phew !

A good friend of mine sent me this picture of his desk at work, located a good 50 km south of Munich.

We all know that the higher the office temperature, the lower the office productivity, so i wonder why some employers just refuse to shell out 400EUR for a decent airco - knowing that they are likely to lose more money overall because of the reduced productivity !

Anyway, Thomas: perhaps you can apply some of the tricks described here to keep your head cool while coding away !

Manipulating Continuum’s internal database

If you’re using Maven2 to build your projects, then chances are you’ve got Continuum doing your CI (Continuous Integration). At Cocoon for example we use it to manage the deployment of the daily snapshots to the Apache snapshot repository.

It’s still a bit rough on the edges though as far as usability is concerned, especially for larger projects. I once wanted to change the build goal for all our modules from the default “clean install” to “clean source:jar deploy” and was very disappointed to find out there was no global goal setting i could enforce all modules to use. One solution would’ve been to change the defaultGoal element in the root pom but that ofcourse impacts everyone else building Cocoon - not desirable at all.

As i didn’t feel to click my way through 180 modules (and do it again every time Continuum’s database is zapped) i decided there must be a more clever way of handling this. So I figured i would have a look at Continuum’s internal database, hoping to be able to do a quick “update BUILD_DEFINITION set goal=’clean source:jar deploy’. Continuum uses Derby as internal database, so Eclipse + WTP is all I needed to start exploring:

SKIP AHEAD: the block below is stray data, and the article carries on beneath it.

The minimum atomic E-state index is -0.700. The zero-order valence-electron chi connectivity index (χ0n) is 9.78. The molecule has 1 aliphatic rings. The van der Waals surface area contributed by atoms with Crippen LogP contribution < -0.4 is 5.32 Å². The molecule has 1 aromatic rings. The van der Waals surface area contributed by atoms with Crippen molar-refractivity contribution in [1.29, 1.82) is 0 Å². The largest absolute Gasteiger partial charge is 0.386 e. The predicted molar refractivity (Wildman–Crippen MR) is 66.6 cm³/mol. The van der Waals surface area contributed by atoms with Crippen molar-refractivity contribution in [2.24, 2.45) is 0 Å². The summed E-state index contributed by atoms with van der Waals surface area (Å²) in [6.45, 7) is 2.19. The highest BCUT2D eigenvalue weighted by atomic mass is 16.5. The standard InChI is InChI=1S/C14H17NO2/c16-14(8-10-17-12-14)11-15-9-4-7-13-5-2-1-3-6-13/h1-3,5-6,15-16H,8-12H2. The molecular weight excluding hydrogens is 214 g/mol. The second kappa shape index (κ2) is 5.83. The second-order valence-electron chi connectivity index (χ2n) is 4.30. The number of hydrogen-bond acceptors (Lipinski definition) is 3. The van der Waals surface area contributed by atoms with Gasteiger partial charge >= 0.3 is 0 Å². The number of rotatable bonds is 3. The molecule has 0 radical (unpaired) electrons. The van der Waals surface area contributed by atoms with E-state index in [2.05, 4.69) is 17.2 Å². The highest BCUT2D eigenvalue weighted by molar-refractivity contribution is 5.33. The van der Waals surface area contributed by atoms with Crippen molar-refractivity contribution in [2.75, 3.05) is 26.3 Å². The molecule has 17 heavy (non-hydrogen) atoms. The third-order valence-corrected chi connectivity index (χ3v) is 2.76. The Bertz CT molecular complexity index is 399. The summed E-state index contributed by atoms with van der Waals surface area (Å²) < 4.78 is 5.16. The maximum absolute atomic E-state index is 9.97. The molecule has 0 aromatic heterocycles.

1. Make sure Continuum is not running
  2. Open the Eclipse Database Explorer View
  3. Add a new Derby 10.1 connection
  4. Point the database location to $CONTINUUM_HOME/apps/continuum/database
  5. Point the class location to $ECLIPSE_HOME/plugins/org.apache.derby.core_10.1.2/derby.jar if you don’t have the driver handy somewhere.

Your screen should now look something like this:

Now connect to the database. You’ll see a few familiar names in the table list :

The first table is called BUILDDEFINITION (so i wasn’t too far off !) :

We’re interested in updating the goals argument, so all you now have to do is create a SQL Scrapbook page and run it :

As far as i know, this is the easiest way of doing bulk updates to build definitions in Continuum. There is one caveat though: you need to have physical access to the database directory.

In one of my next posts i’ll discuss a way of achieving the same result without needing physical access to the database.


a.k.a the maven bug of hell, basically boils down to this:



If you have this in your pom then hibernate 3.1 will not be passed on transitively anymore because you’ve excluded it on another dependency. This can lead to all sorts of seemingly random behaviour, so beware when you start excluding dependencies from other poms !

As a workaround, you should exclude the unnecessary dependencies in the child pom rather than on the dependency directly.


If you’re the person that likes to stun your audience with a bit of eye-candy during presentations: OmniDazzle .